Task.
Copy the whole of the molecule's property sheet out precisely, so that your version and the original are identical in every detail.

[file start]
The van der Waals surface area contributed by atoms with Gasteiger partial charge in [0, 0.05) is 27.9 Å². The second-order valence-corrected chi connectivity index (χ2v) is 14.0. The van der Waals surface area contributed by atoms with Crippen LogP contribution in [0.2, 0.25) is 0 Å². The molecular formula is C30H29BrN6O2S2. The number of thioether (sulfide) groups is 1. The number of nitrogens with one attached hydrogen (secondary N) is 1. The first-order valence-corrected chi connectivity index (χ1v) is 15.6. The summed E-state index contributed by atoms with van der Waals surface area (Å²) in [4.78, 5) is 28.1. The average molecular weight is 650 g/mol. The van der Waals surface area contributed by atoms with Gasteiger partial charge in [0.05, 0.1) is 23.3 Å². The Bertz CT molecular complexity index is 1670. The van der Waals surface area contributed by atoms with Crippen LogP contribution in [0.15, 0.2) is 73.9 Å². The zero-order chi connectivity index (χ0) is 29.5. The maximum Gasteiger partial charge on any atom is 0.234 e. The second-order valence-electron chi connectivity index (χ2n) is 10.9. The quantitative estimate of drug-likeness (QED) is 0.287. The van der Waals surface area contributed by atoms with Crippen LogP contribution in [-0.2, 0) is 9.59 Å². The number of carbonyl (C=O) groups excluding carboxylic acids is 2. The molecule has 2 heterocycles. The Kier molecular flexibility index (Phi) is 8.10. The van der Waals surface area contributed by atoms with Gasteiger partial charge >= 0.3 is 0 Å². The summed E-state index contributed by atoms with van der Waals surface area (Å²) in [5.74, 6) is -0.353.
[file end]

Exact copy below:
The van der Waals surface area contributed by atoms with Gasteiger partial charge in [0, 0.05) is 27.9 Å². The second-order valence-corrected chi connectivity index (χ2v) is 14.0. The van der Waals surface area contributed by atoms with Crippen LogP contribution in [0.2, 0.25) is 0 Å². The molecular formula is C30H29BrN6O2S2. The number of thioether (sulfide) groups is 1. The number of nitrogens with one attached hydrogen (secondary N) is 1. The first-order valence-corrected chi connectivity index (χ1v) is 15.6. The summed E-state index contributed by atoms with van der Waals surface area (Å²) in [4.78, 5) is 28.1. The average molecular weight is 650 g/mol. The van der Waals surface area contributed by atoms with Gasteiger partial charge in [0.05, 0.1) is 23.3 Å². The Bertz CT molecular complexity index is 1670. The van der Waals surface area contributed by atoms with Crippen LogP contribution in [0.15, 0.2) is 73.9 Å². The zero-order chi connectivity index (χ0) is 29.5. The maximum Gasteiger partial charge on any atom is 0.234 e. The second-order valence-electron chi connectivity index (χ2n) is 10.9. The quantitative estimate of drug-likeness (QED) is 0.287. The van der Waals surface area contributed by atoms with Crippen LogP contribution in [-0.2, 0) is 9.59 Å². The number of carbonyl (C=O) groups excluding carboxylic acids is 2. The molecule has 2 heterocycles. The Kier molecular flexibility index (Phi) is 8.10. The van der Waals surface area contributed by atoms with Gasteiger partial charge >= 0.3 is 0 Å². The summed E-state index contributed by atoms with van der Waals surface area (Å²) in [5.74, 6) is -0.353.